Yet the student who is reading the verse as ?to hate? is clearly misreading the text. Why is this misreading praised?

The Answers

The starting point for our answers comes from realizing that there is, from a Torah perspective, proper and improper hate.1? Maimonides, in his Mishnah Torah, discusses the obligation of a person to relieve an animal that is overburdened and, if one encounters two overburdened animals at the same time, one of a friend and one of an enemy, Maimonides tells us that we are obligated to unload the enemy's animal first, in order to subdue our evil impulse. 11 Maimonides further asks how a Jew can have an enemy, for it is written ?Do not hate your brother in your heart? (Lev. 19:17)? The answer is that ?the Sages decreed that if one all alone sees another committing a crime and warns him against it and he does not desist, one is obligated to hate him until he repents and leaves his evil ways.?12

According to Maimonides, proper hate is motivated by a true concern for the other person's soul (and for God's ends). Hatred is permitted when the goal is to improve another person. This is not hatred in our common usage of the term. In Judaism, hatred is a means towards a proper end, the improvement of a fellow Jew. In that case, to hate is but another manifestation of love. This explains why the student who misread vahavta, to love,as voyavta, to nate, was praised.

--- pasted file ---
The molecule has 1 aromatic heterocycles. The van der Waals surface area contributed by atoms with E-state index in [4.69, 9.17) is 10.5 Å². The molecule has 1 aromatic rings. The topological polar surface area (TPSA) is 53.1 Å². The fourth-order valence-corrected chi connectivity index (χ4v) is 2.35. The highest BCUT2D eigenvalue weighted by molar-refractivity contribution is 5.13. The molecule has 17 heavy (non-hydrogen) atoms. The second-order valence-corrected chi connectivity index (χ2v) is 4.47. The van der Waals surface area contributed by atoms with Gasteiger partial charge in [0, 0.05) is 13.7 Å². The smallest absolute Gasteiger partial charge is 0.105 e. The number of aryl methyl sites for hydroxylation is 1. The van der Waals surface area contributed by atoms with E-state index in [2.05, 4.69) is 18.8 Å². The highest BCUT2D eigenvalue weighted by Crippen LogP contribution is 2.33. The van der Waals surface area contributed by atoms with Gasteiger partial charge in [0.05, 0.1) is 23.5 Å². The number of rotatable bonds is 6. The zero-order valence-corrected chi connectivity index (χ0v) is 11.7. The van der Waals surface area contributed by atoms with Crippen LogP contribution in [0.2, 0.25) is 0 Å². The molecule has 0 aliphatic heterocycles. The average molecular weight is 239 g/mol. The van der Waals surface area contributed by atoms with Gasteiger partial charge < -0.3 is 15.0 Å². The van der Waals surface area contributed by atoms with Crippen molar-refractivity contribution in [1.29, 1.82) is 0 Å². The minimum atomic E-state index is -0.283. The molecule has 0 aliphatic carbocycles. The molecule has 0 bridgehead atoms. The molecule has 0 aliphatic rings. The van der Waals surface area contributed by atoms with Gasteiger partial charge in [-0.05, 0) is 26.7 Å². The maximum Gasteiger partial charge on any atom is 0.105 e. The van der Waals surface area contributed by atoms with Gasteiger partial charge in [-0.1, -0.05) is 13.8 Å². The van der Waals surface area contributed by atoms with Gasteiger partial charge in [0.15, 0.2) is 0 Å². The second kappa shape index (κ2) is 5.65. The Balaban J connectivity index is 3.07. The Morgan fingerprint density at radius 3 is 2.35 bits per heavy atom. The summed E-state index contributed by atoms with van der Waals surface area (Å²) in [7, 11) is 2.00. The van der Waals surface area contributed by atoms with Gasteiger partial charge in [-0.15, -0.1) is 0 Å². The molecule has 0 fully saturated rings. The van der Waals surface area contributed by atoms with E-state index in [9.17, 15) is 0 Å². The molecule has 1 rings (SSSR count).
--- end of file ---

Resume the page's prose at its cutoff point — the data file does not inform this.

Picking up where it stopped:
Unfortunately, proper hate is a rare phenomenon. Most hatred is selfish, reflecting the frustrations of the person. Almost always, our hatred manifests our own needs for self-justification and our self-centeredness. It is this type of hatred that we normally deal with and which will be the focus of the remainder of this article.

People have love and (improper) hate relationships with the same person. This occurs in most families. Yet, though we all know that this is so, it seems baffling. The emotions of love and hate seem to be atopposite ends of the spectrum. The reality is, however, that there is only a very thin line between love and hate. People constantly jump back and forth between these emotions. So, we must ask, what is a love/hate relationship?

Loving and hating are the same emotion